Terminal suburbanism



"Don't schedule a show anywhere near your wife's due date," Prime Ministers guitarist Brandon Malik says. His band has forgotten that before, but that's nothing new. "Having spouses, children and day jobs makes rehearsing a scheduling nightmare," he says. Still, band practice is solace, and when the songs are this good, it's worth putting up with some diaper rash on your guitar pick. The Ministers have been honing their Midwestern pop since 1999, but with the Budget Cuts EP they've made something true. The guitars in "Four Stars" and "Make Me Your Mission" chime in filigrees of cherry-red clarity, and Todd Wicks' grainy plea is a cry of victory from every guy who didn't wear cool jeans in high school. That they're husbands and fathers isn't unique. Hundreds of musicians are also jugglers. But the Prime Ministers embrace their suburbanism and rock their domesticity. When Wicks wails the chorus of "Power to the Front Shields," you realize music doesn't always have to be about the cigarette burns. It can also be about release, and the realization that a baby sleeps even less than rock 'n' roll. The Prime Ministers write songs from a place that's content, but still streaked with longing.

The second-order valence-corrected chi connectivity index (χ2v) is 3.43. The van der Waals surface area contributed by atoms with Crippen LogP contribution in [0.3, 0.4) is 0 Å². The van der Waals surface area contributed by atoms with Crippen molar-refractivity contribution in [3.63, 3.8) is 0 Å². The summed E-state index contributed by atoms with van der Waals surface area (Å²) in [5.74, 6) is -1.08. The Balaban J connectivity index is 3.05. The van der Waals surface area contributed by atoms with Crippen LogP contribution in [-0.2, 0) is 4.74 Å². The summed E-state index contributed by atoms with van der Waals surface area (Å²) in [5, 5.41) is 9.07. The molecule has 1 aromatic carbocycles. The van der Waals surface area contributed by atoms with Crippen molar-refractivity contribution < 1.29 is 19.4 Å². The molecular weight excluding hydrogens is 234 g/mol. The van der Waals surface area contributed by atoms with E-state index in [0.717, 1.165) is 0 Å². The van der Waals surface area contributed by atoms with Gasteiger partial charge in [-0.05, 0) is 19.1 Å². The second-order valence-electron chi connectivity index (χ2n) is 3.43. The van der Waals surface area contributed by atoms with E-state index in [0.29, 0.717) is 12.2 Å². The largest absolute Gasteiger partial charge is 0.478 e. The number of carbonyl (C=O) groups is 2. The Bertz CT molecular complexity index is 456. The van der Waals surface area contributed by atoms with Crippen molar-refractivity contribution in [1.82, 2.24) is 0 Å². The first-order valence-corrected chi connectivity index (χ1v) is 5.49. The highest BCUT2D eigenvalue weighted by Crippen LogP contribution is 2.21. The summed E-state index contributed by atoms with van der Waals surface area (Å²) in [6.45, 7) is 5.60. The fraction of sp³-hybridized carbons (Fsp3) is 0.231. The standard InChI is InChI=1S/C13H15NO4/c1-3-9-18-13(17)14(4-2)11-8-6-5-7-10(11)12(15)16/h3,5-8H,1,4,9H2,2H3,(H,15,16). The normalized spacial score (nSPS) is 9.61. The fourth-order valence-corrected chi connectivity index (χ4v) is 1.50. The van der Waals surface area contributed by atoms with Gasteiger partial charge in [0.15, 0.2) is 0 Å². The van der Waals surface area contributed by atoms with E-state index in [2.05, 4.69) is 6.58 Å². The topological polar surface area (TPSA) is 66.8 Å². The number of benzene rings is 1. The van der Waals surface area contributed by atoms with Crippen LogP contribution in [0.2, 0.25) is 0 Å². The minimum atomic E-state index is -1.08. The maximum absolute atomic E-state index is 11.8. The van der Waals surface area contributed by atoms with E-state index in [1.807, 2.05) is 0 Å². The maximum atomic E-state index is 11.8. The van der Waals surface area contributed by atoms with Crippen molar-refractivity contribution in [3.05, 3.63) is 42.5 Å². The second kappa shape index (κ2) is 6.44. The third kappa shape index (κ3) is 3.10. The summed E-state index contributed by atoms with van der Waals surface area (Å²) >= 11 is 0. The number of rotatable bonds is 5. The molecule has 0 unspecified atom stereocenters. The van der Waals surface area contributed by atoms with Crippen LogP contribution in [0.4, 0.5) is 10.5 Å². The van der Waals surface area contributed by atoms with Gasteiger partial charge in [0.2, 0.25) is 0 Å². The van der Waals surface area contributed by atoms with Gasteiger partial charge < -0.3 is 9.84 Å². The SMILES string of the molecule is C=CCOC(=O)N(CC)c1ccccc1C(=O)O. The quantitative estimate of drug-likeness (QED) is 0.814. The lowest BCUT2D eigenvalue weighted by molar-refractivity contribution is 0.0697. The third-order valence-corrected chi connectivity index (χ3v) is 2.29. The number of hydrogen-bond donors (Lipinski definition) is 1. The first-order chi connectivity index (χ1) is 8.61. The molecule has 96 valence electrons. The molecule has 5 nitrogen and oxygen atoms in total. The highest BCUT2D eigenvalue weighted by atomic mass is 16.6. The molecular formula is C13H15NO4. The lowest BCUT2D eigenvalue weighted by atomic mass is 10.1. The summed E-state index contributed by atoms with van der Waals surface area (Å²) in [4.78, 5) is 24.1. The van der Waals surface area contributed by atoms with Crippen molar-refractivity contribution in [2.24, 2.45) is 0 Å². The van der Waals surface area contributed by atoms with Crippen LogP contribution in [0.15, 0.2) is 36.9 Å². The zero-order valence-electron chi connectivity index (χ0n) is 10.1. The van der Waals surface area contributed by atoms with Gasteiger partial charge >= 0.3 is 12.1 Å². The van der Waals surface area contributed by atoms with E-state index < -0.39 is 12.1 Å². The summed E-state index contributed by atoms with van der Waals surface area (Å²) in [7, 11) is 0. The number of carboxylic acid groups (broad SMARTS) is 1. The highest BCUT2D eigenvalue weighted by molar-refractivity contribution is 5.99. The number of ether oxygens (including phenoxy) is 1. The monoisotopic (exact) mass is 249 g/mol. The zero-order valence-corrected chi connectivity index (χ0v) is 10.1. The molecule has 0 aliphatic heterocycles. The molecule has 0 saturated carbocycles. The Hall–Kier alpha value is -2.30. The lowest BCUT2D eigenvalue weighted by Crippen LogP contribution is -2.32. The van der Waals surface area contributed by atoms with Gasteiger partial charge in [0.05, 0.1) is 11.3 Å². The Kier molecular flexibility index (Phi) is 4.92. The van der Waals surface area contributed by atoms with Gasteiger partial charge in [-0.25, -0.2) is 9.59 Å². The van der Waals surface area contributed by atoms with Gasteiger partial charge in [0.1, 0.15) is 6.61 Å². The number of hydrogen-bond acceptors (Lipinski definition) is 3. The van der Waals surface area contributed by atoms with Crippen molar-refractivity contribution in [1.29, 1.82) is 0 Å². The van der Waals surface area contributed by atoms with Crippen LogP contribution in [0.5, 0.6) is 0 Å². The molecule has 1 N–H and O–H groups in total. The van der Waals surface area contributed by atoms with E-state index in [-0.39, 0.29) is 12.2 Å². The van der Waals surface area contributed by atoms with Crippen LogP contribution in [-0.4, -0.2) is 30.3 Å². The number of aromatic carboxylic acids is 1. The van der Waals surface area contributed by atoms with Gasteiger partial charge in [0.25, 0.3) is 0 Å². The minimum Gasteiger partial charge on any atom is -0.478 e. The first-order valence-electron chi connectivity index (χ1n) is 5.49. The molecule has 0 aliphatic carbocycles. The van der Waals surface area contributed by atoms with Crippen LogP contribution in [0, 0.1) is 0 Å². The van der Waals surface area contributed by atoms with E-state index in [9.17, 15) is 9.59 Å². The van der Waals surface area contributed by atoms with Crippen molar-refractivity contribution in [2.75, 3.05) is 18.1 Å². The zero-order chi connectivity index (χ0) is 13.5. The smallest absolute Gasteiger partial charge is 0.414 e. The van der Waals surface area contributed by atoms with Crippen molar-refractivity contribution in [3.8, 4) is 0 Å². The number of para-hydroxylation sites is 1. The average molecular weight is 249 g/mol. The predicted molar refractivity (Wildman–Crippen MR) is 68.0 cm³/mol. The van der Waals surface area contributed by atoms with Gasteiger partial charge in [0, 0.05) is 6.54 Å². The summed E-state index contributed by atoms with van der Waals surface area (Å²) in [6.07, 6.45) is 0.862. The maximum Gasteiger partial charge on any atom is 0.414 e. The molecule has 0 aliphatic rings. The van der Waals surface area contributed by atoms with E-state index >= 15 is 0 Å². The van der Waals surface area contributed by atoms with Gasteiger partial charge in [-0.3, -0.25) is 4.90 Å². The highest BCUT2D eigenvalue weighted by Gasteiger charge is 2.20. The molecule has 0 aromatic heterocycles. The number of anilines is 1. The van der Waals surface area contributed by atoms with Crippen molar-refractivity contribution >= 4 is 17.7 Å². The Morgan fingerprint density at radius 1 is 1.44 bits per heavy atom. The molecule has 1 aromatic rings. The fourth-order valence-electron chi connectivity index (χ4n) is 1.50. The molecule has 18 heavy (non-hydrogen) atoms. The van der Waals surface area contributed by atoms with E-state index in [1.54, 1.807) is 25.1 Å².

Johnny Loftus is the music editor of Metro Times. Send comments to jloftus@metrotimes.com.

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